Economics 402, Winter 2009
Problem Set 6
Suggested Solutions
1
The Baumol-Tobin Inventory Model of Money Demand (30)
month (notice that here Y denotes nominal income for the sake of notational simplicity, whereas usually
it denotes real income). Sarah is paid at midnight on the last day of the month, with a direct deposit into
her interest bearing bank account. She spends all $Y during the month, so at the end of the month she
has exactly zero dollars in her account. The account pays - at the end of the month - a nominal interest
rate of R on the AVERAGE cash holdings per month, L. Only cash is accepted for transactions, so Sarah
needs to walk to an ATM and pay a ±xed cost $F per trip to get cash. Sarah wants to economize on
trips, by withdrawing more than she needs for everyday use, but at the same time she does not want to
lose interest on her deposit. She turns to you, a professional economist, for advice. You will determine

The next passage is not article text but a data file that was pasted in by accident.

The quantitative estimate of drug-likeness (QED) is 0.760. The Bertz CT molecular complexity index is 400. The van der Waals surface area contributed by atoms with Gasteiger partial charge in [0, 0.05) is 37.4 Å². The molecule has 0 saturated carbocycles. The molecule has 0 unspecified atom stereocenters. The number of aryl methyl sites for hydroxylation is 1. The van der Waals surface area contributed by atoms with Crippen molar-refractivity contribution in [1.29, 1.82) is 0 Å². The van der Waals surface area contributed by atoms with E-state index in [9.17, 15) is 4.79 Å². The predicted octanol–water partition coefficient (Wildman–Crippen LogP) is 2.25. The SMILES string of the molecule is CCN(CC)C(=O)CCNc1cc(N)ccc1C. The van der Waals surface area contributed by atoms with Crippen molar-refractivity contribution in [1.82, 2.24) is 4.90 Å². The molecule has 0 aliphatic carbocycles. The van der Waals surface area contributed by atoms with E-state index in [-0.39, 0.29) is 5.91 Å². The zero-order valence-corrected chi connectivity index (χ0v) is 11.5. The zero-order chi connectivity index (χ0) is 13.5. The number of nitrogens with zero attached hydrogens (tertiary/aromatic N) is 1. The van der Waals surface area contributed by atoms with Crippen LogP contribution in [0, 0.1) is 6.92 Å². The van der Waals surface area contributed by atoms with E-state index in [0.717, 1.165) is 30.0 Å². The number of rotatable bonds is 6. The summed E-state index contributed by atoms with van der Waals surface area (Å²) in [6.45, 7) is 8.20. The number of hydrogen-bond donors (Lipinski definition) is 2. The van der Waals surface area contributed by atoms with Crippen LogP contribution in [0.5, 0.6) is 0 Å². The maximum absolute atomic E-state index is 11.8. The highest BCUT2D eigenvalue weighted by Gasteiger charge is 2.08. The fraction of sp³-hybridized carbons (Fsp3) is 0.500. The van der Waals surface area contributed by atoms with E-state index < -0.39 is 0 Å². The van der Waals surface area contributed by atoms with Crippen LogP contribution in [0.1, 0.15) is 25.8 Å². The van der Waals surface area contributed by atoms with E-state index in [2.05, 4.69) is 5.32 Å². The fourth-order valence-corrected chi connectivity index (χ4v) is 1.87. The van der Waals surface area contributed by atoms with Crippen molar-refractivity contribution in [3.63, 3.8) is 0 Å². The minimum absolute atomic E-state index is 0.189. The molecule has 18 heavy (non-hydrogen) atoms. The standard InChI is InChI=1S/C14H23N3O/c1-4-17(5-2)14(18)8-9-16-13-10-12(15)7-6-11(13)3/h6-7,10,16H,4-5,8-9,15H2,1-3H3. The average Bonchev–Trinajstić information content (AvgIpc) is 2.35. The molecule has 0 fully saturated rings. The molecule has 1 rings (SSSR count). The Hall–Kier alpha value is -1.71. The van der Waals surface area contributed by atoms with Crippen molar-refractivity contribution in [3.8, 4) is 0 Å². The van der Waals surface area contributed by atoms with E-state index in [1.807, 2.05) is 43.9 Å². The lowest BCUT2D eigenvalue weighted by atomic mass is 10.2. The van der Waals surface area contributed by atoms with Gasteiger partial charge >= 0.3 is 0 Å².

for her the optimal number of trips to the ATM, N*, the optimal average cash holdings, L*, and how it
varies with her income and the nominal interest rate.
1.
If Sarah holds L units of cash in her pocket on average, what are her opportunity costs of holding
this amount of cash, given that the nominal interest rate on the AVERAGE cash holdings per month
is R? (1)
The opportunity cost of holding cash is the interest foregone, which is
RL:
2.
What are the total trip costs as a function of N, the total number of trips? (1)
Trips to the ATM cost $
F
per trip. If Sarah makes N trips, the total trip costs are FN.
3.
One can show that under certain assumptions the average money demand, L, in the Baumol-Tobin
inventory model as a function of the agent²s nominal income, Y, and the number of trips to the
bank, N, is: L=
Y
2
N
:
Express N as a function of L and Y. (1)
L
=
Y
2
N
=
)
2
N
=
Y
L
=
)
N
=
Y
2
L
:
4.
What are the total trip costs as a function of L, Y and F? (2)
The total trip costs are:
FN
=
FY
2
L
:
1